The clean energy transition depends on critical materials like rare earth elements (REEs) that power wind turbine generators, electric vehicles and other clean energy technologies, materials, and processes. REEs are found together in mineral deposits, which are then separated from one another to use only the REEs needed for manufacturing. Rare earth elements are uniquely difficult, as some, such as cerium, are abundant in mineral deposits and not used widely. Others, like neodymium are widely used in clean energy technologies, but much less abundant. This challenge is often referred to as the rare earth balance problem. The U.S. Department of Energy’s (DOE) Advanced Materials and Manufacturing Technologies Office (AMMTO) and Critical Materials Institute (CMI), an Energy Innovation Hub, are working to address this problem by finding new ways to use cerium that will shore up market demand for an abundant REE and create more value from domestic rare-earth mining operations.
CMI paired cerium with aluminum to create Aluminum Cerium (Al-Ce) alloys with tailored-properties and unlocked an array of new applications for the REE. In 2020, recognizing the achievements of the alloy, the Aluminum Association awarded the official designation of this new class of Al-Ce alloys. This designation allows for the launch of global industrial applications and creates more opportunities for industry to produce the alloys using the designations and enabling CMI commercialization.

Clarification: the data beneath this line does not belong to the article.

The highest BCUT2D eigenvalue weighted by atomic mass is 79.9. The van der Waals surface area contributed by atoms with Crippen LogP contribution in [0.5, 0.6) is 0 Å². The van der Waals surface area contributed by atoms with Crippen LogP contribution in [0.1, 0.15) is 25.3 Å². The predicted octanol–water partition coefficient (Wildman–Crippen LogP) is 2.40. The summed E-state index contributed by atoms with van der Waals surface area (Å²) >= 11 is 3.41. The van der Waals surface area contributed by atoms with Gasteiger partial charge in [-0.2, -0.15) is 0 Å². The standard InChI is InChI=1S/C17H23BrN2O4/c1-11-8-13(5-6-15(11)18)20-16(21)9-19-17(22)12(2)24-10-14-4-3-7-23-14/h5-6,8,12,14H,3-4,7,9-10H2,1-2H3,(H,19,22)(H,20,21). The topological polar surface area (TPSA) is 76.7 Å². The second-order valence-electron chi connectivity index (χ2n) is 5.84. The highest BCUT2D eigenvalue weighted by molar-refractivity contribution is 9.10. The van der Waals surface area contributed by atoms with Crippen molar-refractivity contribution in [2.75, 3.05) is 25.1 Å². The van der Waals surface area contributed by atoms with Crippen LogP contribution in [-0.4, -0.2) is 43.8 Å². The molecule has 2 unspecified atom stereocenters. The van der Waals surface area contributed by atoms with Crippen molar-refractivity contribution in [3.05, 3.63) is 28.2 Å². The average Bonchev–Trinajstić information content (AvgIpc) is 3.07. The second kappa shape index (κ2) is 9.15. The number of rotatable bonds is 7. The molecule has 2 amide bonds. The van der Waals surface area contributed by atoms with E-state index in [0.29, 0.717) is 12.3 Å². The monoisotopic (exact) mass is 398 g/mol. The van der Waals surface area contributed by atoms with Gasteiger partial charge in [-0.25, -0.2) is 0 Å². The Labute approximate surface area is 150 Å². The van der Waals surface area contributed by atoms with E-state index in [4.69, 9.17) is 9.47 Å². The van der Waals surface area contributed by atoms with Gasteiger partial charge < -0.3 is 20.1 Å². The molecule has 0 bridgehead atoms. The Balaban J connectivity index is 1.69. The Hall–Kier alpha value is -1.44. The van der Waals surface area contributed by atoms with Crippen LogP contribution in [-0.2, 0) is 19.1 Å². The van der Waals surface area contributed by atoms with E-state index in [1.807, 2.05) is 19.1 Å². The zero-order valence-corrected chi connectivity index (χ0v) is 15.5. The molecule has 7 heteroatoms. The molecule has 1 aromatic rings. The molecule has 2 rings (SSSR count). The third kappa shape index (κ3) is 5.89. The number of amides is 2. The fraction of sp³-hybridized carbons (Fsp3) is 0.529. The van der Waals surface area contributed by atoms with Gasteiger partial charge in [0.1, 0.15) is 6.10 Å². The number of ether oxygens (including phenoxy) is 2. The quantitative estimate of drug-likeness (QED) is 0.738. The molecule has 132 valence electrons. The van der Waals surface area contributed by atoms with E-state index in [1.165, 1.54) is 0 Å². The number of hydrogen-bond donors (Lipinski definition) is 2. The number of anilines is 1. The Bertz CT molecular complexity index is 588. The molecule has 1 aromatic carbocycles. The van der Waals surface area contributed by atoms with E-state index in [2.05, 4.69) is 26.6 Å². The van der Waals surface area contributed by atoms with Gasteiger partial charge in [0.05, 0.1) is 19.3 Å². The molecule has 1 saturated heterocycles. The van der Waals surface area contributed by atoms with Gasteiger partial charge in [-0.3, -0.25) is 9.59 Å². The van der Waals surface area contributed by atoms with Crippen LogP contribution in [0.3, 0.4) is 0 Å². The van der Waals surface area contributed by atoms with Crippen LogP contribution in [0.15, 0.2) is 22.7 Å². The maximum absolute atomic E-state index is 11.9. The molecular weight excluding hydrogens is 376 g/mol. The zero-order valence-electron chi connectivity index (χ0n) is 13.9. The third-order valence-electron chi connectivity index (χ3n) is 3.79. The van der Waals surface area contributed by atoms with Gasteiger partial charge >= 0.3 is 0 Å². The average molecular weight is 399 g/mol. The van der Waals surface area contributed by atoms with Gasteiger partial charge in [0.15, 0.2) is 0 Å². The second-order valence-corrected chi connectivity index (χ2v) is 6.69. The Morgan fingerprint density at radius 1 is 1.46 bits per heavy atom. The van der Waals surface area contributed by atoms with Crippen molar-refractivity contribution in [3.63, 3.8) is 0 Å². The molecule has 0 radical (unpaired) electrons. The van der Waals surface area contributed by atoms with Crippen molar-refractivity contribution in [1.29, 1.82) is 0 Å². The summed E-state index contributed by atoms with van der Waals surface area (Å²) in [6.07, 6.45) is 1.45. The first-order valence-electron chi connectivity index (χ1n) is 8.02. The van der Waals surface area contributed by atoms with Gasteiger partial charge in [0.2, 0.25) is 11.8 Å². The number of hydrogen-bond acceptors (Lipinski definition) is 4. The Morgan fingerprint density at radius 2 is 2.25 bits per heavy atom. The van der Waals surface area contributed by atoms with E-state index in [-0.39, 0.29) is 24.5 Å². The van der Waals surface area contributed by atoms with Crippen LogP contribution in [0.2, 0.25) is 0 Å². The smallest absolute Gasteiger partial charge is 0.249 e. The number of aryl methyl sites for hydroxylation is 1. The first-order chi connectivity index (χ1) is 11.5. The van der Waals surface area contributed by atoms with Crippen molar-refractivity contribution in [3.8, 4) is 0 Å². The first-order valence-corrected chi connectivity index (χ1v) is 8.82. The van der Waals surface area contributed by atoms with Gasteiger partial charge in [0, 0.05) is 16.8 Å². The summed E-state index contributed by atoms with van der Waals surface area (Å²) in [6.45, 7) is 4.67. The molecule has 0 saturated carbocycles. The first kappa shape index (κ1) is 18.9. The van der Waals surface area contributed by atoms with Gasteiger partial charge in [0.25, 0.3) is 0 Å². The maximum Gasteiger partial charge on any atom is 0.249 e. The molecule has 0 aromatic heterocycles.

Over time, CMI has added several projects to its portfolio of Al-Ce alloys to boost scale-up, licensing, and commercialization efforts. These projects, supported by AMMTO, bring together the advanced expertise of researchers from CMI, DOE’s National Labs, and universities. The various development projects in CMI and scale-up of processing has received significant support from Eck Industries, an aluminum foundry in Wisconsin who signed an exclusive license with CMI to commercialize the Al-Ce alloys.
Finding uses for cerium supports domestic rare-earth mining operations and provides innovative materials to U.S. manufacturers. The Al-Ce alloys developed by CMI have proven to be adaptable, lightweight, resistant to corrosion, and stable in temperatures up to 500℃. Furthermore, there are reductions in energy and emissions associated with the production of the Al-Ce alloy, because it doesn’t require heat treatment, an energy-intensive process to soften metals and improve formability. So far, the alloy has been used across a diverse range of applications including cylinder heads, turbo chargers, and turbine blades for hydroelectric turbines, pistons, and rotors.
The impacts of the Al-Ce alloy are significant:
- A new market is created for cerium which addresses the rare earth balance problem where economic value is spread over a broader set of REEs beyond just the magnet REE. Increases in market demand then drives production of critical rare earth elements needed for magnets.
- Due to the alloys unique microstructure and resulting properties, Al-Ce alloy can be used to reduce energy use across multiple large-scale transportation applications.
See the full story: Commercializing the Aluminum-Cerium Alloy: A Portfolio of R&D Projects